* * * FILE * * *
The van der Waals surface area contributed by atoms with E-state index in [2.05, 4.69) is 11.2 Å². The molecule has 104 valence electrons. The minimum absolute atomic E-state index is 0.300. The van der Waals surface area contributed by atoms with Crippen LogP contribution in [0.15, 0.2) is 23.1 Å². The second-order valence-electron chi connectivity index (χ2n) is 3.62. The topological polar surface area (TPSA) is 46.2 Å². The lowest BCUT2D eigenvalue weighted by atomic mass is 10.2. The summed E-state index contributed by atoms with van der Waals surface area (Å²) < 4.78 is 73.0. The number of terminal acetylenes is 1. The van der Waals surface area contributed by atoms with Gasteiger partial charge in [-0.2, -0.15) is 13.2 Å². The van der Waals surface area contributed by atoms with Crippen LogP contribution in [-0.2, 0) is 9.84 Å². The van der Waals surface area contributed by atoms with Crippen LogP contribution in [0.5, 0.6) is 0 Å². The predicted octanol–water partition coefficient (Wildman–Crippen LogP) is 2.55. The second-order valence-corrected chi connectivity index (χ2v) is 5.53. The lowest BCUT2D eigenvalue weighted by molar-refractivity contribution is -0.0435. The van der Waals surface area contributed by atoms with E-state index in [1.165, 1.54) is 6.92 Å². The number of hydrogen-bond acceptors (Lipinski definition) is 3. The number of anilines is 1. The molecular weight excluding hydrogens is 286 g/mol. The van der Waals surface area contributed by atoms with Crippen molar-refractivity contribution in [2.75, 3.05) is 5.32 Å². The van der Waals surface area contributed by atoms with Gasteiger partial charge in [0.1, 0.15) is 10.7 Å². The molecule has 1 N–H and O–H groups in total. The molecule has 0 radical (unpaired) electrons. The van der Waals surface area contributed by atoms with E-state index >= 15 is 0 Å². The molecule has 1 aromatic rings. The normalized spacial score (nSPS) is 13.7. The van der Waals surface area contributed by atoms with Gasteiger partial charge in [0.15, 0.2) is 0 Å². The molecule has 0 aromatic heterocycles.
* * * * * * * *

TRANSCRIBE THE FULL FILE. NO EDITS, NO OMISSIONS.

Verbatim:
The van der Waals surface area contributed by atoms with E-state index in [2.05, 4.69) is 11.2 Å². The molecule has 104 valence electrons. The minimum absolute atomic E-state index is 0.300. The van der Waals surface area contributed by atoms with Crippen LogP contribution in [0.15, 0.2) is 23.1 Å². The second-order valence-electron chi connectivity index (χ2n) is 3.62. The topological polar surface area (TPSA) is 46.2 Å². The lowest BCUT2D eigenvalue weighted by atomic mass is 10.2. The summed E-state index contributed by atoms with van der Waals surface area (Å²) < 4.78 is 73.0. The number of terminal acetylenes is 1. The van der Waals surface area contributed by atoms with Gasteiger partial charge in [-0.2, -0.15) is 13.2 Å². The van der Waals surface area contributed by atoms with Crippen LogP contribution in [-0.2, 0) is 9.84 Å². The van der Waals surface area contributed by atoms with Crippen LogP contribution in [0.5, 0.6) is 0 Å². The predicted octanol–water partition coefficient (Wildman–Crippen LogP) is 2.55. The second-order valence-corrected chi connectivity index (χ2v) is 5.53. The lowest BCUT2D eigenvalue weighted by molar-refractivity contribution is -0.0435. The van der Waals surface area contributed by atoms with E-state index in [1.165, 1.54) is 6.92 Å². The number of hydrogen-bond acceptors (Lipinski definition) is 3. The number of anilines is 1. The molecular weight excluding hydrogens is 286 g/mol. The van der Waals surface area contributed by atoms with Crippen molar-refractivity contribution in [2.75, 3.05) is 5.32 Å². The van der Waals surface area contributed by atoms with Gasteiger partial charge in [0.1, 0.15) is 10.7 Å². The molecule has 1 N–H and O–H groups in total. The molecule has 0 radical (unpaired) electrons. The van der Waals surface area contributed by atoms with E-state index >= 15 is 0 Å². The molecule has 1 aromatic rings. The normalized spacial score (nSPS) is 13.7. The van der Waals surface area contributed by atoms with Gasteiger partial charge in [0.15, 0.2) is 0 Å². The molecule has 0 aromatic heterocycles.